We know that the Newton binomial formula is valid for numbers(adsbygoogle = window.adsbygoogle || []).push({});

in elementary algebra.

Is there an equivalent formula for commuting spherical tensors? If so,

how is it?

To be specific let us suppose thatAandBare two spherical tensors

of rank 1 and I want to calculate (A+B)^{4}and I want

the result to be a scalar. The two tensors commute,AB=BA.

If I apply naively the binomial formula I have the usual expansion,

with one of term being

[tex]

\frac{4!}{2! (4-2)!} A^2 B^2

[/tex],

where the superscript denotes the number of tensors, i.e. the order.

But according to the rules of the tensors coupling algebra, there are different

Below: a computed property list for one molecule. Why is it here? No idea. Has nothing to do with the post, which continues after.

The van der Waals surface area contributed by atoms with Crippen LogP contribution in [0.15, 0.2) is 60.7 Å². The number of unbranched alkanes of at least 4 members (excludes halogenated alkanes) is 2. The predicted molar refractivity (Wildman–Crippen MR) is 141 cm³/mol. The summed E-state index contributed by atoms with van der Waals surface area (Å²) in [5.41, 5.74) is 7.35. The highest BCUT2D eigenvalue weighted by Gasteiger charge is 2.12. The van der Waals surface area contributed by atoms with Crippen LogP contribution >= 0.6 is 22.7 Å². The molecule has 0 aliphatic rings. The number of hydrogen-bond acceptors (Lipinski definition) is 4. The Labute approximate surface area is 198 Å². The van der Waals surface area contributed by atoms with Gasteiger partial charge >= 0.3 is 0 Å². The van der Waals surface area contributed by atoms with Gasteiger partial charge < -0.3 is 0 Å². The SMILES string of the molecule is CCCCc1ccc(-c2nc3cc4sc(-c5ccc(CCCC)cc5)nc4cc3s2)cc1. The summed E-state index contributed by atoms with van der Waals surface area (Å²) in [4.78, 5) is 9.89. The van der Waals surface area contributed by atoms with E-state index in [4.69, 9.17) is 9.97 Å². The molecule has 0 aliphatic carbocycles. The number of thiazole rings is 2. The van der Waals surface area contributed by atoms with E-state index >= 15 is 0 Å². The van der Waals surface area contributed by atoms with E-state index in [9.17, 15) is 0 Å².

ways to couple 4 tensors of rank 1 to a scalar. So my wild guess is that the above

terms should be

[tex]

(\frac{4!}{2! (4-2)!} )(\left[ A^2_0 B^2_0\right]_0+

\left[ A^2_1 B^2_1 \right]_0+

\left[ A^2_2 B^2_2 \right]_0)

[/tex],

where the subscripts are the total rank of the couplings, which are 0,1 and 2 for two tensors of rank 1 coupled togheter.

The other terms should go the same way, that is one is putting all the possible

coupling to the scalar according to the orders of the tensors.

Am I correct?

Tank you very much

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# Binomial formula for spherical tensors

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